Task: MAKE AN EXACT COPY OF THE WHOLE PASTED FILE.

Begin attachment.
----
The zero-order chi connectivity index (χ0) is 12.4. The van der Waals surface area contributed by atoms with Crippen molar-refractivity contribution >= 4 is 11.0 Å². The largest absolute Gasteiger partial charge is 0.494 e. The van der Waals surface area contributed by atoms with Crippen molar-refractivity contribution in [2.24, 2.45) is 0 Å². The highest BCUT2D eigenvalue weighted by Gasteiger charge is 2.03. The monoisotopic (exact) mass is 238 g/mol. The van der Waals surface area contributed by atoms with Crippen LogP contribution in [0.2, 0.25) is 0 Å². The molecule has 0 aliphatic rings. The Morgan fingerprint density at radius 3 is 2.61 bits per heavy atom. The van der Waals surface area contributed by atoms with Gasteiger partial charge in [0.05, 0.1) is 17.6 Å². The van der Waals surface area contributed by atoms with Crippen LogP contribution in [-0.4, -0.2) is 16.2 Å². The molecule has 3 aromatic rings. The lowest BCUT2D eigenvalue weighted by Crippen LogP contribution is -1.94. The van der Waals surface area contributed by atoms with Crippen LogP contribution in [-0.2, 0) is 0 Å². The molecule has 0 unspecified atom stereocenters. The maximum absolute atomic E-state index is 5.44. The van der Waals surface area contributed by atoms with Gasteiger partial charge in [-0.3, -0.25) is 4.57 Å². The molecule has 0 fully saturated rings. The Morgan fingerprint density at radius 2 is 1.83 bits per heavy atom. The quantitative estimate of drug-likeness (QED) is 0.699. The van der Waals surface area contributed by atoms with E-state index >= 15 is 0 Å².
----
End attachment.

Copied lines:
The zero-order chi connectivity index (χ0) is 12.4. The van der Waals surface area contributed by atoms with Crippen molar-refractivity contribution >= 4 is 11.0 Å². The largest absolute Gasteiger partial charge is 0.494 e. The van der Waals surface area contributed by atoms with Crippen molar-refractivity contribution in [2.24, 2.45) is 0 Å². The highest BCUT2D eigenvalue weighted by Gasteiger charge is 2.03. The monoisotopic (exact) mass is 238 g/mol. The van der Waals surface area contributed by atoms with Crippen LogP contribution in [0.2, 0.25) is 0 Å². The molecule has 0 aliphatic rings. The Morgan fingerprint density at radius 3 is 2.61 bits per heavy atom. The van der Waals surface area contributed by atoms with Gasteiger partial charge in [0.05, 0.1) is 17.6 Å². The van der Waals surface area contributed by atoms with Crippen LogP contribution in [-0.4, -0.2) is 16.2 Å². The molecule has 3 aromatic rings. The lowest BCUT2D eigenvalue weighted by Crippen LogP contribution is -1.94. The van der Waals surface area contributed by atoms with Crippen LogP contribution in [-0.2, 0) is 0 Å². The molecule has 0 unspecified atom stereocenters. The maximum absolute atomic E-state index is 5.44. The van der Waals surface area contributed by atoms with Gasteiger partial charge in [-0.3, -0.25) is 4.57 Å². The molecule has 0 fully saturated rings. The Morgan fingerprint density at radius 2 is 1.83 bits per heavy atom. The quantitative estimate of drug-likeness (QED) is 0.699. The van der Waals surface area contributed by atoms with E-state index >= 15 is 0 Å².